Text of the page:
Six on Saturday – Older and Wiser

Here we go again, the world is another year older, another year wiser.  One out of two aint bad.   And of course, the first Six on Saturday of the year.  Check out what is happening in the rest of the world, SoS-wise, over at The Prop’s.  If you have a New Year’s resolution going spare you could join the slightly-dysfunctional-but-ever-so-charming gang of reprobates.  It’s not that bad.

It was a tricky SoS this week.  Outside was cold and windy, all was uninspiring and there was no chocolate whatsoever, believe me I searched really, really hard until I had to rush inside for an After Eight.  Repeats are inevitable.  I am hoping that you can forgive or have forgotten.

We begin with one of my bedding primulas.  The recent milder weather and kind winds have meant that there is a relatively unblemished flower to show you.  I am rather fond of its pale notched rim and sunny eye.

Next we have Fuchsia “Bornemann’s Beste” which was rocking and rolling in the wind giving me good excuse for a blurry photo.  It was a late starter and has flowered continually since September.  For this I thank it.

Now a pot of deceased New Guinea Impatiens which on closer inspection appear to have been planted on top of tulips.  I think they might be ‘Blue Diamond’.  There are also some mysterious monocot seedlings. As it is located beneath the Libertia grandiflora, it could well be them.  But I have been known to be wrong about such things.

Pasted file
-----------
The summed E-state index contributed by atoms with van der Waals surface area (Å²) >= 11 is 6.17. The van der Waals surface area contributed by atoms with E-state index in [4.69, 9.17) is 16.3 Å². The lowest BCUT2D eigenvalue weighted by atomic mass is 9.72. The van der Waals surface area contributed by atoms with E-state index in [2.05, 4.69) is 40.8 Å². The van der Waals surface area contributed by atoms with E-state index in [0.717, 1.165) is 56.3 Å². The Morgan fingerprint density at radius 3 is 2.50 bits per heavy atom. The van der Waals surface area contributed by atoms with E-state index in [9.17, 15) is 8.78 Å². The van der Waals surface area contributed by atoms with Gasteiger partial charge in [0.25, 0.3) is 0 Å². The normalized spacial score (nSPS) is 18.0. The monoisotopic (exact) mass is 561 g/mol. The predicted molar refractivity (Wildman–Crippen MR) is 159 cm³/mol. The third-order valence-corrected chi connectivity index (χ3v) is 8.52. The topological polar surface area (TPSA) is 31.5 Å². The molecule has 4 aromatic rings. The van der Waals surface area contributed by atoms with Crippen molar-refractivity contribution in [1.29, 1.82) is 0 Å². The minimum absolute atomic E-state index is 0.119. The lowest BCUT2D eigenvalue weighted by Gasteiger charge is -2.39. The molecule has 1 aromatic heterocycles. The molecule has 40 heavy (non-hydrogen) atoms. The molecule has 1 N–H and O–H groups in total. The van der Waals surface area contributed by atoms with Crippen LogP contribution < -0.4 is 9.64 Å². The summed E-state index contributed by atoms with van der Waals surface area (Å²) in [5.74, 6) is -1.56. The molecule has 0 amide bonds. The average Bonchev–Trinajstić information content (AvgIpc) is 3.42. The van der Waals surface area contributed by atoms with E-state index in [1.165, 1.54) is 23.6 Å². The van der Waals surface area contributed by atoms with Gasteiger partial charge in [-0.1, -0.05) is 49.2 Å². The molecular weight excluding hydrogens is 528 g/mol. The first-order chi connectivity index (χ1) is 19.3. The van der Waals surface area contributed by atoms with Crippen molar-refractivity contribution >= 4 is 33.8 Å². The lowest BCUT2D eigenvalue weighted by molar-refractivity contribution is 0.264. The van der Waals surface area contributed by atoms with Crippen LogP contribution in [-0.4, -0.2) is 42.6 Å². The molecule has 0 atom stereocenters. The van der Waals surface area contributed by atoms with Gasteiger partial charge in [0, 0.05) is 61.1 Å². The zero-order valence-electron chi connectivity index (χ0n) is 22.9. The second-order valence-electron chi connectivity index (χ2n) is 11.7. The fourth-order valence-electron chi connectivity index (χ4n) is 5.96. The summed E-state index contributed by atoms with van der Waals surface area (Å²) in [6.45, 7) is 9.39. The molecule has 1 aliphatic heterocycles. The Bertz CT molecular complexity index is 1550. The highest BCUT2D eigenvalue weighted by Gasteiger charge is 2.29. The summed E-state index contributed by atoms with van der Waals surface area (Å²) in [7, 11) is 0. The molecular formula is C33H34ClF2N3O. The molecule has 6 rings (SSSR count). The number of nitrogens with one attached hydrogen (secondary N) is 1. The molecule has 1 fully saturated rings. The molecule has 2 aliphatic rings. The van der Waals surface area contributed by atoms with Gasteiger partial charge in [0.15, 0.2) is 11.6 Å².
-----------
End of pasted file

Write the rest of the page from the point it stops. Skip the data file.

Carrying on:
Onto the bulls eye berries of Rhodotypos scandens, stark in the gloom of the front garden.  I’ve never seen a bird dining on this shrub, I wonder if they are less than delicious.  I’m not going to try them out.

And then onto the valiant Osteospermum ‘JK’, spilling over the potted yew.

Finally a nestling fern, wedged between the rocks of our boundary wall.  I think it is a maidenhead spleenwort, a name that starts off Barbara Cartland and ends up Harry Potter.  It is a lovely little green octopus.

That is me done.  Until next time.

 

 

 

The Great Photo Sorting Season

The Great Photo Sorting Season is now open!

When I say “open” I mean “I’ve been thinking about it without doing anything terribly constructive”.

My first delve into the recent past is a stunning Iris ensata.  This photo was taken on a July visit to Marwood Hill Gardens with my pal Deb.  If you wish to reminisce along with me check out my post Friendship.  It was a wonderful day, although I really should have written down the name of this beauty.  I will have to pop back to find out.  As anyone who knows this garden will know, it won’t be a great hardship.

 

Renewal

Today we went for a walk.  This is an example of the crazy things I have got planned for my month long sabbatical.  It was nice.  We may well do it again.

One of the first things we saw was large fallen tree, a beech perhaps but difficult to positively identify without scrabbling and a festive excess of cheese and pringles has rendered this impossible.  It had crashed into another on its unfortunate descent, felling a further substantial specimen as it toppled.   We need more trees not less, I thought.  Although not surprised, the high winds and wet soil often add up to unstable footings, the sight did make me feel a bit sad.